Treatment May Give Some Patients With Advanced Breast Cancer a New Option

A novel treatment appears to be able to keep the disease of patients with advanced hormone-positive HER2-receptor-negative (HR+/HER-) breast cancer from progressing longer than standard treatment, according to a study presented June 4 at the 2022 conference of the American Society of Clinical Oncology in Chicago.

HR+/HER- breast cancer is a common subtype of the disease in which cancer cells are responsive, initially, to hormone therapy, but not to drugs that target the HER2 protein. If it stops responding to initial treatments, and becomes metastatic (meaning it spreads) options are currently limited to chemotherapy.

Sacituzumab govitecan (Trodelvy) is an antibody-drug conjugate. It combines an anti-cancer drug and an antibody that targets an antigen found in some forms of breast and bladder cancers. The FDA approved it for another difficult to treat cancer, metastatic triple-negative breast cancer, in 2020.

In the phase 3 TROPiCS-02 trial, which is still underway, researchers compared the effectiveness of sacituzumab govitecan with current protocols for people with advanced HR+/HER2- metastatic breast cancer whose cancers had advanced despite earlier treatments.

To be enrolled in the study, the 543 participants had to have already tried two to four lines of chemotherapy, as well as a hormone therapy and a category of drug known as CDK4/6 inhibitors.

The highly anticipated findings pointed to improvements in progression-free survival (a period of time in which a cancer does not advance) over the course of a year in those in the sacituzumab govitecan group.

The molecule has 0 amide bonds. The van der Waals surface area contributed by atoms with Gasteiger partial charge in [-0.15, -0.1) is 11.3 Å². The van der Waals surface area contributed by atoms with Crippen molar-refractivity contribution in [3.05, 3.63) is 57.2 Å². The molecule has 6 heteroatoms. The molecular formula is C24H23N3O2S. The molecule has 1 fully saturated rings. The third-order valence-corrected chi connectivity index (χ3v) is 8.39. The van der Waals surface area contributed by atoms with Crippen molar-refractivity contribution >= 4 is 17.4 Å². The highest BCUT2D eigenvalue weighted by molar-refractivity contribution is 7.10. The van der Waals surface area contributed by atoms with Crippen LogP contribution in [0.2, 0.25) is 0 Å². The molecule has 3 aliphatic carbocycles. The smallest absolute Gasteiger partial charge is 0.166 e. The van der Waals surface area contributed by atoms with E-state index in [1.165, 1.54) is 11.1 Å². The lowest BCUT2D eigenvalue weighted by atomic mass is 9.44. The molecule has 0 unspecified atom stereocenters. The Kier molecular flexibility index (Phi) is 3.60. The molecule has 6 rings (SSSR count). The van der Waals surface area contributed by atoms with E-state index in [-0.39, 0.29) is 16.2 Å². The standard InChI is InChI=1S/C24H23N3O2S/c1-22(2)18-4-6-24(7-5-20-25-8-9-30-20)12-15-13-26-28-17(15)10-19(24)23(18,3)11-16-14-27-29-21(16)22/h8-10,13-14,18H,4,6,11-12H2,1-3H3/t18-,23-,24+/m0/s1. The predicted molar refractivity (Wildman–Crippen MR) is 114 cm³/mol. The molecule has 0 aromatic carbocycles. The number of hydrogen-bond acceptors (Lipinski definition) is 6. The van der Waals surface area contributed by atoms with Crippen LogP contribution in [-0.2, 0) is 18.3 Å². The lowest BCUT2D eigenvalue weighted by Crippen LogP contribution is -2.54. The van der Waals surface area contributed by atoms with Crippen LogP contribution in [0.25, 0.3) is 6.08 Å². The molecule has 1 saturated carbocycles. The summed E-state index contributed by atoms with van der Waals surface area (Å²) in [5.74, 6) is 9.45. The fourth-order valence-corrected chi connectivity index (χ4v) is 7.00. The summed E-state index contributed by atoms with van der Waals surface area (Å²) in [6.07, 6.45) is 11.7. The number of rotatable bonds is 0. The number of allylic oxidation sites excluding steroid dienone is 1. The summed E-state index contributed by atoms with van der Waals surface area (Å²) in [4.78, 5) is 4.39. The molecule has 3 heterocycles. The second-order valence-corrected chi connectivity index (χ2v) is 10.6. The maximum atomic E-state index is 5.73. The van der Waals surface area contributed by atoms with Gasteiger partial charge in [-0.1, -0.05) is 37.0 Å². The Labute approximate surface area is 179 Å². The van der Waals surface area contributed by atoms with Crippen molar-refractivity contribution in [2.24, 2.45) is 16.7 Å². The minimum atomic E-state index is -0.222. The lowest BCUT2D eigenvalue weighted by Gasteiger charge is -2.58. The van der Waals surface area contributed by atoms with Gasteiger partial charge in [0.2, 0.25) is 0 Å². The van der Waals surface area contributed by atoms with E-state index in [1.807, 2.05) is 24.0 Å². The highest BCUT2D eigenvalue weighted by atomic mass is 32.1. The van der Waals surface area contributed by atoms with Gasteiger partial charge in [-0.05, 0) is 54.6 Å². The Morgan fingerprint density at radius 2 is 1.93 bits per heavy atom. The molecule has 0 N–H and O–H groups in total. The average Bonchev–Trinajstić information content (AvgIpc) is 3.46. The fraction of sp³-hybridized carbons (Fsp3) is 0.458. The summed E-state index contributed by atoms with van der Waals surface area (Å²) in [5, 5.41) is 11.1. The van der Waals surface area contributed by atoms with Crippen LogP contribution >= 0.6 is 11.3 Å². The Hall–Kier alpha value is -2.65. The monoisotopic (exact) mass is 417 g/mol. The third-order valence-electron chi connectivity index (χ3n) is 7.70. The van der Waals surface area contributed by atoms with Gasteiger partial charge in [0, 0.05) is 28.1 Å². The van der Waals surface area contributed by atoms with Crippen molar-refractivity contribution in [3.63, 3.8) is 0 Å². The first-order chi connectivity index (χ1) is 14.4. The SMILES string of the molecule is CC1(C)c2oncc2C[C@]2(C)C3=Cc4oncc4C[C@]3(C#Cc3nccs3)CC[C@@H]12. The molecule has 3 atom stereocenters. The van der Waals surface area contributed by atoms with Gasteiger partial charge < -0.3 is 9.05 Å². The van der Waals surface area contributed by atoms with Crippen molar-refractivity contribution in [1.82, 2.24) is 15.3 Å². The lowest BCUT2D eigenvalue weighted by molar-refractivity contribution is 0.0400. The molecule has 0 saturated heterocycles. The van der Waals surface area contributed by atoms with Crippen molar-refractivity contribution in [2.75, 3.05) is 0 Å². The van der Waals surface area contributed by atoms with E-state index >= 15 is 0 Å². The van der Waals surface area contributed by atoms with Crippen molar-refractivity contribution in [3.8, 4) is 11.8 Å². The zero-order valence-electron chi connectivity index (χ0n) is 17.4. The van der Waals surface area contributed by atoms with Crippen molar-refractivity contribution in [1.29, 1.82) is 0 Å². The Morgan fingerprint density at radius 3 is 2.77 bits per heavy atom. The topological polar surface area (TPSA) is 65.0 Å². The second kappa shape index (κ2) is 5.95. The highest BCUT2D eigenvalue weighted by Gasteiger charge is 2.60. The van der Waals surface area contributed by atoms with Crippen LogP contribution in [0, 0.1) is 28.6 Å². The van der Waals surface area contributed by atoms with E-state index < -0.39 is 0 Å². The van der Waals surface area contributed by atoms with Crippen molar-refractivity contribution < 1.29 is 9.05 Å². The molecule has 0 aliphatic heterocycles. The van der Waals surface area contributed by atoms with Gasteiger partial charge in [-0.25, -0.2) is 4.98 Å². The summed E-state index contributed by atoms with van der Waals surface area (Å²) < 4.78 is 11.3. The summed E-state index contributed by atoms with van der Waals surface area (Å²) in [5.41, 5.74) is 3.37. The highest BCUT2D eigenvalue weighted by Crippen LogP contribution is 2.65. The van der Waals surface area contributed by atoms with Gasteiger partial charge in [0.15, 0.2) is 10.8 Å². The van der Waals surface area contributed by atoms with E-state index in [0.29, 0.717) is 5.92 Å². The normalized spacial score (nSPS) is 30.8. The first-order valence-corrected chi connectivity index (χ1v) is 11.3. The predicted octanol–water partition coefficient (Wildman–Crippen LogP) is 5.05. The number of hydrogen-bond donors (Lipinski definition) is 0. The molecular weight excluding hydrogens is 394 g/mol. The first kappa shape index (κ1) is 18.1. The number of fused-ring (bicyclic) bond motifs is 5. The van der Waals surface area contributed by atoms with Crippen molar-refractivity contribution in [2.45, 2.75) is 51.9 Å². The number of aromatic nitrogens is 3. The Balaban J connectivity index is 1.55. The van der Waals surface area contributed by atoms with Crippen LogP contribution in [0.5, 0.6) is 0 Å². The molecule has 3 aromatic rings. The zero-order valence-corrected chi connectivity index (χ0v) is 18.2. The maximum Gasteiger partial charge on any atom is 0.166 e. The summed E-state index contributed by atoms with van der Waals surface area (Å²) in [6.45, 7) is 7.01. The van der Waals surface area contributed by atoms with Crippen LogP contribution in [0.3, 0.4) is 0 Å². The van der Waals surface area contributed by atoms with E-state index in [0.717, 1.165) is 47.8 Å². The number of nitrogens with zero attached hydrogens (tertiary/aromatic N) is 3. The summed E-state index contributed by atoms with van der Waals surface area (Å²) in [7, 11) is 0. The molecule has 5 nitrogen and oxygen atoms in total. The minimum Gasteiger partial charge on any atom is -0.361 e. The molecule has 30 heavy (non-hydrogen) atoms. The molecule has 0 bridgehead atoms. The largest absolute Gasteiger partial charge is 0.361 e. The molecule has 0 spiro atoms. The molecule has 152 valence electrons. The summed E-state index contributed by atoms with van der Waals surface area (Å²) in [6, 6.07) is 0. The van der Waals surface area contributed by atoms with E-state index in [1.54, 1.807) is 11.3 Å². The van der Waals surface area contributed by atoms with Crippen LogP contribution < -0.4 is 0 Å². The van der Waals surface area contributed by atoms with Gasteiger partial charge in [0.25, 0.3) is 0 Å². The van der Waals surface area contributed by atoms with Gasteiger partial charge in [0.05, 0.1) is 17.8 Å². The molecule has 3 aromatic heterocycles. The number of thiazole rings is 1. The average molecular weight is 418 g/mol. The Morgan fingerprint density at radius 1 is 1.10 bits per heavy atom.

At six months, for instance, 46 percent of those in the study on sacituzumab govitecan had not experienced disease progression, versus 30 percent for chemotherapy. At nine months, 33 percent of those in the sacituzumab govitecan group had not experienced progression, versus 17 percent at nine months. At one year, the numbers were 21 percent versus 7 percent.

The drug resulted in complete or partial response or stable disease in 34 percent of those in the experimental group, and 22 percent of people receiving standard chemotherapy. This response lasted 7.5 months for the experimental medication versus 5.6 months for those on chemotherapy.

The study’s lead researchers called the results so far “significant.”

“To observe a clinically meaningful reduction in the risk of disease progression or death in these patients with limited treatment options is remarkable,” said Hope Rugo, MD, professor of medicine and director of breast oncology and clinical trials education at the University of California San Francisco Comprehensive Cancer Center.

“Sacituzumab govitecan will be an important potential future treatment option for these patients," she said.

If Gilead Sciences wins approval for treatment of HR+/HER2- patients, the drug will become the first antibody-drug conjugate approved for these patients.

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